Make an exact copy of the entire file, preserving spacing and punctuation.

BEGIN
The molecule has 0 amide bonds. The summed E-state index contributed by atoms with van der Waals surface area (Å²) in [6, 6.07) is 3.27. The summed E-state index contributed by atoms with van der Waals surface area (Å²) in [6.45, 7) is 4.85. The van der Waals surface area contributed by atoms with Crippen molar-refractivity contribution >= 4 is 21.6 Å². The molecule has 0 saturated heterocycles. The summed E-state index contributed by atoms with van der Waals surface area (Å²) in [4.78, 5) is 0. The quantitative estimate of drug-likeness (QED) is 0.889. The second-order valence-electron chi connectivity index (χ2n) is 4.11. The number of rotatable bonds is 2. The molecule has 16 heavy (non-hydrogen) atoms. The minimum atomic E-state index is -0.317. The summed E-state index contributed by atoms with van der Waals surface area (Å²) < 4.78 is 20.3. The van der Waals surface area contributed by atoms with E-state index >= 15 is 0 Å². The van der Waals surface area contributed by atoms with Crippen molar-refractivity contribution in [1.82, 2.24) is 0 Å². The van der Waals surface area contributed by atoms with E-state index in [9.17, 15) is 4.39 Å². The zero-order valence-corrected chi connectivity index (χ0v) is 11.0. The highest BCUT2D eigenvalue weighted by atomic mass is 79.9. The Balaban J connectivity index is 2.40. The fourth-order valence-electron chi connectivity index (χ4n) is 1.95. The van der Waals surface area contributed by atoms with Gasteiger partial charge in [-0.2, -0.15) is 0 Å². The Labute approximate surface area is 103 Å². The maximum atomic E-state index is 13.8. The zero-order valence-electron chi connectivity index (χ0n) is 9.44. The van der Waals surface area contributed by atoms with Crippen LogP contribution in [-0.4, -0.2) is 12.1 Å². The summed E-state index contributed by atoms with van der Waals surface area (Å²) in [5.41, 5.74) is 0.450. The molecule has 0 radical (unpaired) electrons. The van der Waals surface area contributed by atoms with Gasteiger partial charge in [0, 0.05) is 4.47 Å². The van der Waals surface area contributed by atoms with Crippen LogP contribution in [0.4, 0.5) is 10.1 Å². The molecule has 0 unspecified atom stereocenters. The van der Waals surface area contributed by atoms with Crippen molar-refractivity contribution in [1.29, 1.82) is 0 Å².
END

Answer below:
The molecule has 0 amide bonds. The summed E-state index contributed by atoms with van der Waals surface area (Å²) in [6, 6.07) is 3.27. The summed E-state index contributed by atoms with van der Waals surface area (Å²) in [6.45, 7) is 4.85. The van der Waals surface area contributed by atoms with Crippen molar-refractivity contribution >= 4 is 21.6 Å². The molecule has 0 saturated heterocycles. The summed E-state index contributed by atoms with van der Waals surface area (Å²) in [4.78, 5) is 0. The quantitative estimate of drug-likeness (QED) is 0.889. The second-order valence-electron chi connectivity index (χ2n) is 4.11. The number of rotatable bonds is 2. The molecule has 16 heavy (non-hydrogen) atoms. The minimum atomic E-state index is -0.317. The summed E-state index contributed by atoms with van der Waals surface area (Å²) < 4.78 is 20.3. The van der Waals surface area contributed by atoms with E-state index >= 15 is 0 Å². The van der Waals surface area contributed by atoms with Crippen molar-refractivity contribution in [1.82, 2.24) is 0 Å². The van der Waals surface area contributed by atoms with E-state index in [9.17, 15) is 4.39 Å². The zero-order valence-corrected chi connectivity index (χ0v) is 11.0. The highest BCUT2D eigenvalue weighted by atomic mass is 79.9. The Balaban J connectivity index is 2.40. The fourth-order valence-electron chi connectivity index (χ4n) is 1.95. The van der Waals surface area contributed by atoms with Gasteiger partial charge in [-0.2, -0.15) is 0 Å². The Labute approximate surface area is 103 Å². The maximum atomic E-state index is 13.8. The zero-order valence-electron chi connectivity index (χ0n) is 9.44. The van der Waals surface area contributed by atoms with Crippen LogP contribution in [-0.4, -0.2) is 12.1 Å². The summed E-state index contributed by atoms with van der Waals surface area (Å²) in [5.41, 5.74) is 0.450. The molecule has 0 radical (unpaired) electrons. The van der Waals surface area contributed by atoms with Gasteiger partial charge in [0, 0.05) is 4.47 Å². The van der Waals surface area contributed by atoms with Crippen LogP contribution in [0.4, 0.5) is 10.1 Å². The molecule has 0 unspecified atom stereocenters. The van der Waals surface area contributed by atoms with Crippen molar-refractivity contribution in [1.29, 1.82) is 0 Å².